“One-mindedness is the belief that there is only one valid point of view and it’s their own. It’s something children have but usually grow out of around 3 or 4 years old,” says Greenberg. It can also be incredibly damaging to a relationship, which requires compromise.
“A narcissist only sees one way as the better way,” adds Greenberg. “They can’t see the pluses and minuses of someone else’s position.” In many cases, this leads to the narcissist being overly argumentative or antagonistic.
“This core antagonism has been called entitled self-importance or darkness,” says Campbell. “It’s in this antagonism where we find narcissists’ sense of entitlement, lack of empathy, manipulativeness, and belief in their superiority.” (A lack of empathy is one of many symptoms of someone with an antisocial personality disorder or a psychopath.)
Say you’re at a restaurant and the service is subpar. You may comment on it in hushed tones while your server is out of sight or even wait until you’re in the car on the way home to voice your disappointment. But a narcissist, says Greenberg, is much less likely to wait.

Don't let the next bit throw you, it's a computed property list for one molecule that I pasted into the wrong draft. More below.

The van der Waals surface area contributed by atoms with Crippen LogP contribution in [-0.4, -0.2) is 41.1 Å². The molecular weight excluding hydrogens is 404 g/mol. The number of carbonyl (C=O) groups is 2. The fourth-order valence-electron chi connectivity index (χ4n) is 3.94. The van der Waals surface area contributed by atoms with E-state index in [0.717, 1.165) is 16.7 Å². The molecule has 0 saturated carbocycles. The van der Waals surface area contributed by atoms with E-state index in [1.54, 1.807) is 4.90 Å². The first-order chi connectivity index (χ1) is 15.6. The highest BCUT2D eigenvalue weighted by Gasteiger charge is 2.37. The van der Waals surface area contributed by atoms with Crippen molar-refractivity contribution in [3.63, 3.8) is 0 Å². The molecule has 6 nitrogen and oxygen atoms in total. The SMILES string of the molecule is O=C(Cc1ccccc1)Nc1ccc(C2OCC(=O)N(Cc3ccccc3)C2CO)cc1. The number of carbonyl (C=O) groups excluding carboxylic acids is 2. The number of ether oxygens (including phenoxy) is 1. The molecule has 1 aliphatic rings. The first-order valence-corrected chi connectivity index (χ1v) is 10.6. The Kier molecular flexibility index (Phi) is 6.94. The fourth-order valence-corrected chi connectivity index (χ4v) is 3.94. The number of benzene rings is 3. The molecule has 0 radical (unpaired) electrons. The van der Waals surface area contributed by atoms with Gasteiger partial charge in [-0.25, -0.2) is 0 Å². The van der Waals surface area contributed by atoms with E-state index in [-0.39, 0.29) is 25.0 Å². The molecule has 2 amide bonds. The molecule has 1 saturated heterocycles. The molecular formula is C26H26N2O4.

“They are quick to take others apart publicly in a negative and devaluing way,” she says. More generally, they may say things in public that their companions can’t believe they mean or find very odd, strange, or inappropriate. If this happens repeatedly, it may lead to less socializing and interacting with others and increased isolation, a tactic the National Domestic Violence Hotline highlights as a strategy used by domestic abusers. (Here are the signs of an abusive relationship.)
Prioritizing the self
“The narcissistic self is always at risk and can gain status or lose status at any time,” says Campbell.
“So narcissists’ motives and goals are heavily shifted in the direction of the self. With grandiose narcissism, people build and enhance themselves, and with vulnerable narcissism, people protect themselves. In either case, narcissists prioritize self before others.”
That’s a problem because mutual support is critical to any healthy, happy relationship and the lack of support can lead to feelings of isolation and low self-esteem. (This is what you should know about narcissistic abuse syndrome.)